Gallery: Steven Holl’s Knut Hamsun Museum Stands Tall in the Norwegian ...


Like any good architect, Steven Holl finds inspiration in unexpected places. His award-winning Swiss residence was inspired by the black rocks and white snow of the Swiss Alps. And this project, a museum in Hamarøy, Norway, is inspired by the writing of Knut Hamsun, Norway’s most inventive 20th century writer. While the structure at first glance seems a bit austere, its design concept, described as “building as body,” is rich and poetic, serving as a narrative that “tells many contrasting tales and constantly revitalizes Hamsun’s writing.” The museum will include exhibition areas, a library, cafe and auditorium, topped off by a roof garden whose long grass reflects traditional Norwegian sod roof design.

Structurally, the building consists of a tarred black wood facade, characteristic of the region’s Norse churches. This dark skin is punctuated by “hidden impulses” that provide visual interest into the interior. In stark contrast, the interior’s white-painted concrete interiors engage visitors by reflecting rays of light whose intensity changes throughout the year. “These strange, surprising, and phenomenal experiences in space, perspective, and light provide an inspiring frame for exhibitions… The building is conceived as an archetypal and intensified compression of spirit in space and light, concretizing a Hamsun character in architectonic terms”, says Holl.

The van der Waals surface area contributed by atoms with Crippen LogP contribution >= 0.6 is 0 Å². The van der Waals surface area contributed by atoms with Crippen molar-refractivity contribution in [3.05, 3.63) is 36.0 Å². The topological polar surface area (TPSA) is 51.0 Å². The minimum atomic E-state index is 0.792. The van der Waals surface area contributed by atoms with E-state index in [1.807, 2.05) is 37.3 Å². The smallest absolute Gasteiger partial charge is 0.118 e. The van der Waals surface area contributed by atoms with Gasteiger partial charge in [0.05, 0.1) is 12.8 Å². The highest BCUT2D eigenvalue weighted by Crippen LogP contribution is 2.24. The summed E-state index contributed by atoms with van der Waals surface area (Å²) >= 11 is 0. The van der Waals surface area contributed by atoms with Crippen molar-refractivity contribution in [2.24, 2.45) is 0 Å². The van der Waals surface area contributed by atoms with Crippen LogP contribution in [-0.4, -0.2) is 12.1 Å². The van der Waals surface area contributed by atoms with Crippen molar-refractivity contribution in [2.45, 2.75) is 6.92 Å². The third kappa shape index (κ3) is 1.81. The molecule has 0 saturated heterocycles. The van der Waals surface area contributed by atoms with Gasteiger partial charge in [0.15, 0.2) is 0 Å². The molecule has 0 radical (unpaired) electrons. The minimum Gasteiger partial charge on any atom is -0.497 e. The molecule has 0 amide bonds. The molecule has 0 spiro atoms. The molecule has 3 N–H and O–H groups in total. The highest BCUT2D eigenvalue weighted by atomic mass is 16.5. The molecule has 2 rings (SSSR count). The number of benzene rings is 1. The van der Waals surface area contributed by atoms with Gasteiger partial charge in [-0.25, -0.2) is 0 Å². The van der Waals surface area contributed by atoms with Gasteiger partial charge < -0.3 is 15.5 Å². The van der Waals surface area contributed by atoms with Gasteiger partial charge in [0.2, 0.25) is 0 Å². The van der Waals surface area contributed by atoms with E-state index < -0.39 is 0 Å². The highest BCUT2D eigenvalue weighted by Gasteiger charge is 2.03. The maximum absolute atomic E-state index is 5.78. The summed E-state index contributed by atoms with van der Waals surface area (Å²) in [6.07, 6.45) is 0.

Originally commissioned in 1994, the building opened to commemmorate Hamsun’s 150th birthday in August of 2009.

+ Steven Holl Architects


or your inhabitat account below


  1. Andreas July 12, 2007 at 8:20 am

    Dear Ann. Knut Hamsun symphasised National Socialist views in the early 1930s -just like millions of other naive people all over Europe at that time. Anyone who made the effort to sit down and read one of Knut Hamsuns books will understand that he is not a fascist –literally. Naive? perhaps! Traditionalist? yes! PS: Have you read any of his books?

  2. lindaloo March 19, 2007 at 10:00 pm

    This building looks like a smurf. It makes me laugh out loud.

  3. jessie March 15, 2007 at 3:57 pm

    I like it. I think it is entertaining, interesting and has a spirit about it that i think a lot of architecture is lacking.

  4. dug March 13, 2007 at 11:56 am

    to each their own. i think it’s beautiful.

  5. asieger March 11, 2007 at 10:11 pm

    well, even if it looks ugly from here, holl’s buildings tend to be low on exterior beauty and high on incredibly experiential spaces- i’d trust his track record over some pour renderings.

  6. Greg pOLOYNIS March 9, 2007 at 7:58 pm

    The exterior aesthetic makes me want to dance around it like a chimp, throwing bones in the air. But then again, what doesn’t make me want to do that… . . . . ?

  7. jean harrington March 9, 2007 at 2:29 pm

    I like it.
    Norse stave churches are black or brown.
    And, it’s accessible,
    something I care about.

  8. Ann Garrison March 9, 2007 at 6:36 am

    P.S. Knut Hamsun was a fascist–literally. Sided with the Nazis when they invaded Norway if I remember correctly. Glad to be corrected if I’m wrong about this, but I think he did. —A.

  9. Ann Garrison March 9, 2007 at 6:33 am

    Isn’t this thing a bit short on light?

  10. Balsain March 9, 2007 at 5:54 am

    wow, that building is really ugly!

  11. givemeabreak March 9, 2007 at 1:23 am

    Having a ‘design concept’ does not make a building beautiful. It looks like a blight upon the land.

get the free Inhabitat newsletter

Submit this form
popular today
all time
most commented
more popular stories >
more popular stories >
more popular stories >
Federated Media Publishing - Home